John McGinn has probably had better weekends. After sitting in the Wembley stands wincing along with the Tartan Army as England inflicted a painful if predictable defeat on Scotland, he was determined that his role for Hibernian after flying back from international duty on Saturday morning wasn’t going to be reduced to that of spectator.
Admirably, the midfielder put himself forward for the starting line-up, only to be on the end of a hefty challenge from Falkirk’s Tom Taiwo that left him nursing his problematic ankle injury again and saw former Hibs man Taiwo dismissed midway through the first half. Falkirk felt aggrieved at the decision, and are considering an appeal after reviewing the footage.
But as if picking up the knock wasn’t bad enough for McGinn, the 10 men of Falkirk – so long besieged by the men in green and white – had the temerity to take the lead with a little over 10 minutes remaining, John Baird hooking home from a David McCracken knock-down.
But McGinn knows only one way to tackle adversity, and that is head-on. He dragged his team up the pitch and put a cross on Paul Hanlon’s head to score and at least salvage something from his own personal ‘auctor horribilis’.
“I got back into my flat about 3 o’clock so it wasn’t ideal but I got a decent enough sleep and I felt alright on Saturday,” McGinn said.
“It was a hectic day but I wanted to help the cause. It would have been a waste if I sat in the stand.
“I wouldn’t say I was 100 per cent but I was fit enough to play a part and I managed to squeeze in the 90 minutes.
“It was good experience to be with the [Scotland] squad. I was obviously disappointed not to be involved on Friday night but I respect the manager’s decision.
“There are a lot of really good players in the squad and I’m still young. I’ve got a lot of time on my hands.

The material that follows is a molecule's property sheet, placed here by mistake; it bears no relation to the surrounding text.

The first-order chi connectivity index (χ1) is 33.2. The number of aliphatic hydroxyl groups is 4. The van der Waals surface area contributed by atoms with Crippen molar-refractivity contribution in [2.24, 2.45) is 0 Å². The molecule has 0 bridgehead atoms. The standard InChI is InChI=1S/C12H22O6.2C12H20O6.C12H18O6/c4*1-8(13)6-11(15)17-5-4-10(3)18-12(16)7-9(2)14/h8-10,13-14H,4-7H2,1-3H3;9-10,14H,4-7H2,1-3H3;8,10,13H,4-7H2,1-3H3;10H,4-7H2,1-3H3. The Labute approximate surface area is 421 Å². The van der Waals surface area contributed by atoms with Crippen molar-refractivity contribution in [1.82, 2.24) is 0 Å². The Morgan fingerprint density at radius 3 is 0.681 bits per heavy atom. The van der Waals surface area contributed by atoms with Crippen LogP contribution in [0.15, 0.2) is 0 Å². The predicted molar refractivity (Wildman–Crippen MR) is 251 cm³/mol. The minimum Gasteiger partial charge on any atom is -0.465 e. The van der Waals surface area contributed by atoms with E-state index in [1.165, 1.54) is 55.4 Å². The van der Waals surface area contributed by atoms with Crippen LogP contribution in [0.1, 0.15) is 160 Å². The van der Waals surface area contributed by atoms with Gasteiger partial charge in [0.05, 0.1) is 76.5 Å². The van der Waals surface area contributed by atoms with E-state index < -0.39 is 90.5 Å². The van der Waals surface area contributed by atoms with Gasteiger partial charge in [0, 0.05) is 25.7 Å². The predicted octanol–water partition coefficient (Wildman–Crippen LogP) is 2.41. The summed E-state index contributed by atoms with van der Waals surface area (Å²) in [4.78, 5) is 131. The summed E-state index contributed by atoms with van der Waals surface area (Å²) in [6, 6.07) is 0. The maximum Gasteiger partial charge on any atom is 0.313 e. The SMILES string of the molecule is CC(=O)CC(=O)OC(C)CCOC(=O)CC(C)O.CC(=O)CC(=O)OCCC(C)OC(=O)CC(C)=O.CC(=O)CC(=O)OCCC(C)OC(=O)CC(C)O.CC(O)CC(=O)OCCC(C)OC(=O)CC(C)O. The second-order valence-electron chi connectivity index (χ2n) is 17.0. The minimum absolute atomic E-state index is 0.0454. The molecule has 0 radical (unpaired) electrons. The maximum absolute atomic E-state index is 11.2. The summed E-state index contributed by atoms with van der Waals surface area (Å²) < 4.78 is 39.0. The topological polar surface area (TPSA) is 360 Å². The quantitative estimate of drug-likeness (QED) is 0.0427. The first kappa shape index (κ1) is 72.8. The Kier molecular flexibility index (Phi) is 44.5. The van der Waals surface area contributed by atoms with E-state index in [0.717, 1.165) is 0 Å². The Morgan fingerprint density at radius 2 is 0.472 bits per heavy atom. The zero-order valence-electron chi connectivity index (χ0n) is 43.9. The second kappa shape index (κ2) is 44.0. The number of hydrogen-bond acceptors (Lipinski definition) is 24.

“I was lucky enough to be there all week and I felt I trained well and learned well so there are more positives than negatives.
“Of course it was hammer blow after hammer blow every time a goal went in because they came at the wrong times and overall I felt we had the better chances in the game.”
McGinn’s sentiments about Scotland’s fortunes could equally apply to Hibs’ own on Saturday. Even before Taiwo received his marching orders the home side were in the ascendancy, and only a combination of their own wastefulness in front of goal and a heroic defensive performance from Peter Houston’s men denied them what would have been a deserved victory over the piece.
It was hard to grudge Falkirk their point though, and harder still to grudge the outstanding Baird his moment, even though plenty in the home stands doubtless did.
The striker was asked to patrol the right flank when his side were reduced to 10 men, and he set about the task with an almost demonic relish. He was spiky and niggly, drawing the ire of the home crowd on more than a few occasions after leaving a little bit extra on some challenges, but his work-rate was phenomenal.
The way he won the corner that eventually led to his goal was a microcosm of his performance, completing a lung-bursting run down the right before finding a touch of finesse to back-heel the ball off McGinn and behind.
“I seemed to find another couple of gears that I didn’t know I had as I ran down the line,” Baird said.
“I had to ask the linesman if it was a corner or a throw-in and when he said it was corner, I thought ‘Great I’ll get a rest here’.
“But then I scored and I ran away again so my wee heart-rate monitor was going through the roof!
“It was good to get a goal – especially at a ground where I have such good memories.”